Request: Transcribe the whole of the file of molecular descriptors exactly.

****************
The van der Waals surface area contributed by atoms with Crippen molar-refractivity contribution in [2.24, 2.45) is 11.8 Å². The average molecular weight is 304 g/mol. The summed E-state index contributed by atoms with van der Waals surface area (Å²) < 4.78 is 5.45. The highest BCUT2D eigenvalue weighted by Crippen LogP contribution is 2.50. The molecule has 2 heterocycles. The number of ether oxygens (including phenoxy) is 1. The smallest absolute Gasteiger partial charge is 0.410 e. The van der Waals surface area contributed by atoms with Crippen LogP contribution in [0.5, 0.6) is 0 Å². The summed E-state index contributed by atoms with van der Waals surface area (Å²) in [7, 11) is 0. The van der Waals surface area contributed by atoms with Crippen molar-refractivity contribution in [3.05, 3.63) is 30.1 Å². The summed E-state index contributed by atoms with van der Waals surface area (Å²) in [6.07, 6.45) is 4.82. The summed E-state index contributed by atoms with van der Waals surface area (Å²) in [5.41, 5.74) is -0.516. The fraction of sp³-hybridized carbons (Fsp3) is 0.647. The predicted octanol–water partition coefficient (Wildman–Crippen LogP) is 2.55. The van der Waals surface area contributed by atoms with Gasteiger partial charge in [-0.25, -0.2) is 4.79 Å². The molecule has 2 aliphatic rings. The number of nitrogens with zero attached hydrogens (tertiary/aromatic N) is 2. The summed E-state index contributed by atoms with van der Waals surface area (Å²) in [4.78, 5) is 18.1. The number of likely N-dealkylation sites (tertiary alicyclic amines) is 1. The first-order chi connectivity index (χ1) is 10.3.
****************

The van der Waals surface area contributed by atoms with Crippen molar-refractivity contribution in [2.24, 2.45) is 11.8 Å². The average molecular weight is 304 g/mol. The summed E-state index contributed by atoms with van der Waals surface area (Å²) < 4.78 is 5.45. The highest BCUT2D eigenvalue weighted by Crippen LogP contribution is 2.50. The molecule has 2 heterocycles. The number of ether oxygens (including phenoxy) is 1. The smallest absolute Gasteiger partial charge is 0.410 e. The van der Waals surface area contributed by atoms with Crippen LogP contribution in [0.5, 0.6) is 0 Å². The summed E-state index contributed by atoms with van der Waals surface area (Å²) in [7, 11) is 0. The van der Waals surface area contributed by atoms with Crippen molar-refractivity contribution in [3.05, 3.63) is 30.1 Å². The summed E-state index contributed by atoms with van der Waals surface area (Å²) in [6.07, 6.45) is 4.82. The summed E-state index contributed by atoms with van der Waals surface area (Å²) in [5.41, 5.74) is -0.516. The fraction of sp³-hybridized carbons (Fsp3) is 0.647. The predicted octanol–water partition coefficient (Wildman–Crippen LogP) is 2.55. The van der Waals surface area contributed by atoms with Gasteiger partial charge in [-0.25, -0.2) is 4.79 Å². The molecule has 2 aliphatic rings. The number of nitrogens with zero attached hydrogens (tertiary/aromatic N) is 2. The summed E-state index contributed by atoms with van der Waals surface area (Å²) in [4.78, 5) is 18.1. The number of likely N-dealkylation sites (tertiary alicyclic amines) is 1. The first-order chi connectivity index (χ1) is 10.3.